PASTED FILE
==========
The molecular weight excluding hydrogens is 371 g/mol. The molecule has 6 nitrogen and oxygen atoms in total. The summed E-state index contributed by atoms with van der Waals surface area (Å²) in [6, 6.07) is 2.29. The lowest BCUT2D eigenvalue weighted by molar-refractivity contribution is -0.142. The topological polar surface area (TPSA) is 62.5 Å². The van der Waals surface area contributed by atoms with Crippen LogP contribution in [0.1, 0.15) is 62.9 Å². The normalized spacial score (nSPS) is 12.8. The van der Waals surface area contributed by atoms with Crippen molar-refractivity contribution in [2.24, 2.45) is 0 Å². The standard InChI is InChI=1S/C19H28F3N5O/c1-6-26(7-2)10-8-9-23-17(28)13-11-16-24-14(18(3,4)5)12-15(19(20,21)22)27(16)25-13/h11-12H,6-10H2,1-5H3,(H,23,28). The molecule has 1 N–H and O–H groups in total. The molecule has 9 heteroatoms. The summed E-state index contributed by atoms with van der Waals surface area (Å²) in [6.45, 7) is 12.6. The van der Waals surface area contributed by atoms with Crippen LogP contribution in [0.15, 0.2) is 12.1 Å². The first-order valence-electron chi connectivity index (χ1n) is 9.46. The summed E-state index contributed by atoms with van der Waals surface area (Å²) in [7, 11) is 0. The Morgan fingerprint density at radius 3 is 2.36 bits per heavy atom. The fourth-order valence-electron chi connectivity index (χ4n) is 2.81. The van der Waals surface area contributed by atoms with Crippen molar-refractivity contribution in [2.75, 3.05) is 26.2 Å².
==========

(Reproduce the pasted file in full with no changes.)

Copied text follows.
The molecular weight excluding hydrogens is 371 g/mol. The molecule has 6 nitrogen and oxygen atoms in total. The summed E-state index contributed by atoms with van der Waals surface area (Å²) in [6, 6.07) is 2.29. The lowest BCUT2D eigenvalue weighted by molar-refractivity contribution is -0.142. The topological polar surface area (TPSA) is 62.5 Å². The van der Waals surface area contributed by atoms with Crippen LogP contribution in [0.1, 0.15) is 62.9 Å². The normalized spacial score (nSPS) is 12.8. The van der Waals surface area contributed by atoms with Crippen molar-refractivity contribution in [2.24, 2.45) is 0 Å². The standard InChI is InChI=1S/C19H28F3N5O/c1-6-26(7-2)10-8-9-23-17(28)13-11-16-24-14(18(3,4)5)12-15(19(20,21)22)27(16)25-13/h11-12H,6-10H2,1-5H3,(H,23,28). The molecule has 1 N–H and O–H groups in total. The molecule has 9 heteroatoms. The summed E-state index contributed by atoms with van der Waals surface area (Å²) in [6.45, 7) is 12.6. The van der Waals surface area contributed by atoms with Crippen LogP contribution in [0.15, 0.2) is 12.1 Å². The first-order valence-electron chi connectivity index (χ1n) is 9.46. The summed E-state index contributed by atoms with van der Waals surface area (Å²) in [7, 11) is 0. The Morgan fingerprint density at radius 3 is 2.36 bits per heavy atom. The fourth-order valence-electron chi connectivity index (χ4n) is 2.81. The van der Waals surface area contributed by atoms with Crippen molar-refractivity contribution in [2.75, 3.05) is 26.2 Å².